The backbone of this feature is an informal autobiography—photocopied handwritten sheets interspersed with yearbook images, newspaper clippings and photos—that Huff produced for his children. As he himself put it, "I have put together, chronologically, enough information in xerox form to let my descendants know what one of their progenitors did with his time while here on Earth."1 Other major sources of information include (1) an extensive collection of correspondence, photos, newspaper clippings, artwork and other memorabilia (the Huff Family Archives) shared with me by Huff's eldest son Tim; (2) artwork, negatives and other materials shared by Huff's daughter Antonia Huff Rodrigues; (3) artwork, photographs and correspondence in the UCMP Archives; and (4) interviews with Huff held during the last few years of his life, conducted by Tim Huff and close friends. Several other people contributed valuable information such as UCMP's Mark Goodwin; Callie Stewart, Bennington Museum; Deke Sonnichsen, historian, and Steve "Iggy" Myers, Ex-Noble Grand Humbug, both of the Yerba Buena No. 1 Chapter of E Clampus Vitus; Jack "Jackrabbit" Furlow of the Mountain Charlie 1850 Chapter of E Clampus Vitus; Terri Sheridan, librarian at the Santa Barbara Museum of Natural History; Gray Brechin, Department of Geography, UC Berkeley; Cricket Kanouff, Jerry Bowen and Brian Irwin of the Peña Adobe Historical Society and/or Vacaville Heritage Council; Richard Dyer of sfsdhistory.com; Kathleen Duxbury, Civilian Conservation Corps researcher; Ruth Lang, Fresno Historical Society; Matthew Smith, Petrified Forest National Park; and especially Mark Humpal, Portland, Oregon, art dealer and historian who provided a wealth of images and information regarding Huff's friend and frequent collaborator, Ray Strong, as well as correspondence from the Ray Strong Family Papers.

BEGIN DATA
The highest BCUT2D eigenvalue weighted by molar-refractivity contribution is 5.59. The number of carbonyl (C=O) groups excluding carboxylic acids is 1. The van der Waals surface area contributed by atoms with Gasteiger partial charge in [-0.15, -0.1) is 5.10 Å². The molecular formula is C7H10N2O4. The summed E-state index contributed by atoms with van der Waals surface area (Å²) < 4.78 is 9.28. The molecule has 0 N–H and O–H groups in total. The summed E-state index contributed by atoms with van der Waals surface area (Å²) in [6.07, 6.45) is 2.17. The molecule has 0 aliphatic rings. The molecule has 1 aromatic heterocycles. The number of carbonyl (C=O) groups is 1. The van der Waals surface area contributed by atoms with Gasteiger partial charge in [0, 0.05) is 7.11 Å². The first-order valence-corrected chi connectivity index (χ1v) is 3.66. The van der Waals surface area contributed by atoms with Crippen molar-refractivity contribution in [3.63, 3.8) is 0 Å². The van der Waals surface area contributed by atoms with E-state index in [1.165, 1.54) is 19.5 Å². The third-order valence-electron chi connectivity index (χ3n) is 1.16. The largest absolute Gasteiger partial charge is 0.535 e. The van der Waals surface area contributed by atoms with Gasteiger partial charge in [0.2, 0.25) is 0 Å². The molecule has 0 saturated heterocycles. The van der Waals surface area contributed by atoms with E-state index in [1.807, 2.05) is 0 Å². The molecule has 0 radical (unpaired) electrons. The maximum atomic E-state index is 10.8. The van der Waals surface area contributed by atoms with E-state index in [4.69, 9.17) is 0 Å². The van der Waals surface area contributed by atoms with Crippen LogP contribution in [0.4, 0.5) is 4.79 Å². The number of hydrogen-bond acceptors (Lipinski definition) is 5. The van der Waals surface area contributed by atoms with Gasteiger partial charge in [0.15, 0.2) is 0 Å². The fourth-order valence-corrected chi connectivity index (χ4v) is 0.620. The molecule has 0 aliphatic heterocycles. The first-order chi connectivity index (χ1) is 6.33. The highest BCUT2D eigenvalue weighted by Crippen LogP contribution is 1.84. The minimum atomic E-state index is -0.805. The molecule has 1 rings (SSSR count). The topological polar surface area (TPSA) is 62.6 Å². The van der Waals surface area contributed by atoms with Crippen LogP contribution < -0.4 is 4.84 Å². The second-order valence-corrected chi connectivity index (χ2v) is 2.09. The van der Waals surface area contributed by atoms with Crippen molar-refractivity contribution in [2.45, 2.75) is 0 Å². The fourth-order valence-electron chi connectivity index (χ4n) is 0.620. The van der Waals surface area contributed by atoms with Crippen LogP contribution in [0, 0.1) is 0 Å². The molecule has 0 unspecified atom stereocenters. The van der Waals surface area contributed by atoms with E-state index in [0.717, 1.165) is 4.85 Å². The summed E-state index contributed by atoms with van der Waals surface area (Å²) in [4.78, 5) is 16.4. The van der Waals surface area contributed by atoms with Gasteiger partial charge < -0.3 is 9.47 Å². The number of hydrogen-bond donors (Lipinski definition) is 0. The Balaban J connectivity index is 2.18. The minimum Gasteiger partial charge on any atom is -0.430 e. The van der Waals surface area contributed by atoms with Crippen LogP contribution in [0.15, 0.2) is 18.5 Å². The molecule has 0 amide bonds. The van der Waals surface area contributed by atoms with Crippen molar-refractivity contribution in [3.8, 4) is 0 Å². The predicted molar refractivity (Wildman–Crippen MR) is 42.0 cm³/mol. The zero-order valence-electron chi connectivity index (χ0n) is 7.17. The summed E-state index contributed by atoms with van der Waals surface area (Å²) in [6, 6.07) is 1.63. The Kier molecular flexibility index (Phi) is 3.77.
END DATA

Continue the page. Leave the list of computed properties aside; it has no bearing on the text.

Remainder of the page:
Abbreviations: Tim Huff and the Huff Family Archives, Laytonville, CA HFA; Antonia Huff Rodrigues, Santa Rosa, CA (all photographed by Dave Strauss) AHR; California School of Fine Arts CSFA; University of California Museum of Paleontology (UCMP) Archives, Berkeley, CA UA; Ray Strong Family Papers, Upper Lake, CA RSFP